Pilot in Command
PBY Patrol Acft.  – Black Cat Squadron
Bismarck Sea, South Pacific.
Vicinity of Vitu Islands

The Black Cats were stealth PBYs that used the darkness as cover for attacks on Japanese black catsships and Zeros in the dead of night. The flat-black PBYs were almost invisible in the night sky PBYs would swoop in flying at just 20 feet above the water. The enemy never knew they were there until the bombs started falling. In a flash, and before the Japanese even knew what hit them, the PBYs disappeared back into the darkness.

Japanese fighter pilots couldn’t see the PBYs from above and the PBYs skimmed the water’s surface, too low to use the Zero’s standard tactic of attacking from below. The PBY’s ability to fly at very low speeds also made it almost impossible to attack from the rear without overshooting the target due to the extreme difference in airspeed.  These new tactics and the intrepid courage of Black Cat pilots gave them the 9 lives they were known for. Few Black Cats were ever shot down.

lt gordonOn 15 February, Gordon was on alert when the call came that several B-25 bombers had been shot down while attacking Japanese positions near Kavieng harbor.

LT Gordon unhesitatingly responded flying without hesitation into the heavily defended harbor. He defied close-range fire from enemy shore guns. In range and full view of enemy gun emplacements, Gordon made 3 separate landings, picking up 9-American aviators, most of them injured.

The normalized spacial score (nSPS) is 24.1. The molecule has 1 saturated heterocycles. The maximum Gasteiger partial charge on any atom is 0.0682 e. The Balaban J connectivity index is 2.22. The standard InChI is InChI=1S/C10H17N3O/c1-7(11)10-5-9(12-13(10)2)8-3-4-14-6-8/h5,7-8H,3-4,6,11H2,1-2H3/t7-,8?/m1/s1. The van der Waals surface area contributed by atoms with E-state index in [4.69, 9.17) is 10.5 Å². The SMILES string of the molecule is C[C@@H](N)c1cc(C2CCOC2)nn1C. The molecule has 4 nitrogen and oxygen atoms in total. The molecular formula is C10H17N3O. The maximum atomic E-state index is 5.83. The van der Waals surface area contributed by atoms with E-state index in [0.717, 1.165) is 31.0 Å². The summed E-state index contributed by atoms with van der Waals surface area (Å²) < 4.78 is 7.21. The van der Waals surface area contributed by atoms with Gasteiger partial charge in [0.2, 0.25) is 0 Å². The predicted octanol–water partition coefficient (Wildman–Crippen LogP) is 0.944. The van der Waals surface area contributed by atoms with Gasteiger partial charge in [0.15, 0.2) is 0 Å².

Despite the cumbersome flying boat being dangerously overloaded, Gordon managed to get her off the water. A task made even worse by heavy swells and an almost total absence of wind.

Gordon set a course for home but got a report of another US bomber in the water. Six Americans were in a rubber raft just 600 meters off the coast – Within small arms range. Gordon immediately altered course, turning back to pick up the downed Americans.

PBY.24Gordon again risked his life to set his plane down under direct fire of the main defensive battery on Kavieng in huge swells from artillery detonations. The PBY began taking on water fast.

Six more American aviators clambered aboard as LT Gordon tried to restart his engines. The PBY waterlogged and dangerously overloaded, with 24 men, including the nine-man crew.

Gordon described the event to the Arkansas Democrat-Gazette in 2002.

“The breakers could throw you 35 or 40 feet in the air,” “You had to keep the nose up till you reached takeoff speed of 55 knots or the aircraft would flip and everybody likely would be killed.”

With crewmen bailing water with buckets, Mr. Gordon got the bird airborne and flew to the safety of a U.S. base.

The last line of Lt Gordon’s MOH citation sums it up well:downloadgordon lt gov

“By his exceptional daring, personal valor, and incomparable airmanship under most perilous conditions, Lt. Gordon prevented certain death or capture of our airmen by the Japanese.”

Nathan Gordon went on to serve ten terms as Arkansas Lt. Governor. Lt Gordon passed on Sept. 8, 2008, he was 92.


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